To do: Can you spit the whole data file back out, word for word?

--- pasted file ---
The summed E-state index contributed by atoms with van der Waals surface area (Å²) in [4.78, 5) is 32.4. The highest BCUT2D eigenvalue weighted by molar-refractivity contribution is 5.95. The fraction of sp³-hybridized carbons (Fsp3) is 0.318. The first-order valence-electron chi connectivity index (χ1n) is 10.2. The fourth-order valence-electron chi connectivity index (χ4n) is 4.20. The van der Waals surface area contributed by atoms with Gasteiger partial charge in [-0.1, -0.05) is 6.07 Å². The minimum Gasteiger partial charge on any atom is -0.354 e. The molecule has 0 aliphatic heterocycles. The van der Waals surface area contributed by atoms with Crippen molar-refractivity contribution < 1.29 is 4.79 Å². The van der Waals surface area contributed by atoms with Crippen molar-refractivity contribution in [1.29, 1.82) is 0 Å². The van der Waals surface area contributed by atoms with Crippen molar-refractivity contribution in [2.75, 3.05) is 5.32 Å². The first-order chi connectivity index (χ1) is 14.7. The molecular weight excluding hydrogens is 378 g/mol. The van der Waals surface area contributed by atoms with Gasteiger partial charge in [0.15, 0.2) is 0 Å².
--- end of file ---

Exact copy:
The summed E-state index contributed by atoms with van der Waals surface area (Å²) in [4.78, 5) is 32.4. The highest BCUT2D eigenvalue weighted by molar-refractivity contribution is 5.95. The fraction of sp³-hybridized carbons (Fsp3) is 0.318. The first-order valence-electron chi connectivity index (χ1n) is 10.2. The fourth-order valence-electron chi connectivity index (χ4n) is 4.20. The van der Waals surface area contributed by atoms with Gasteiger partial charge in [-0.1, -0.05) is 6.07 Å². The minimum Gasteiger partial charge on any atom is -0.354 e. The molecule has 0 aliphatic heterocycles. The van der Waals surface area contributed by atoms with Crippen molar-refractivity contribution < 1.29 is 4.79 Å². The van der Waals surface area contributed by atoms with Crippen molar-refractivity contribution in [1.29, 1.82) is 0 Å². The van der Waals surface area contributed by atoms with Crippen molar-refractivity contribution in [2.75, 3.05) is 5.32 Å². The first-order chi connectivity index (χ1) is 14.7. The molecular weight excluding hydrogens is 378 g/mol. The van der Waals surface area contributed by atoms with Gasteiger partial charge in [0.15, 0.2) is 0 Å².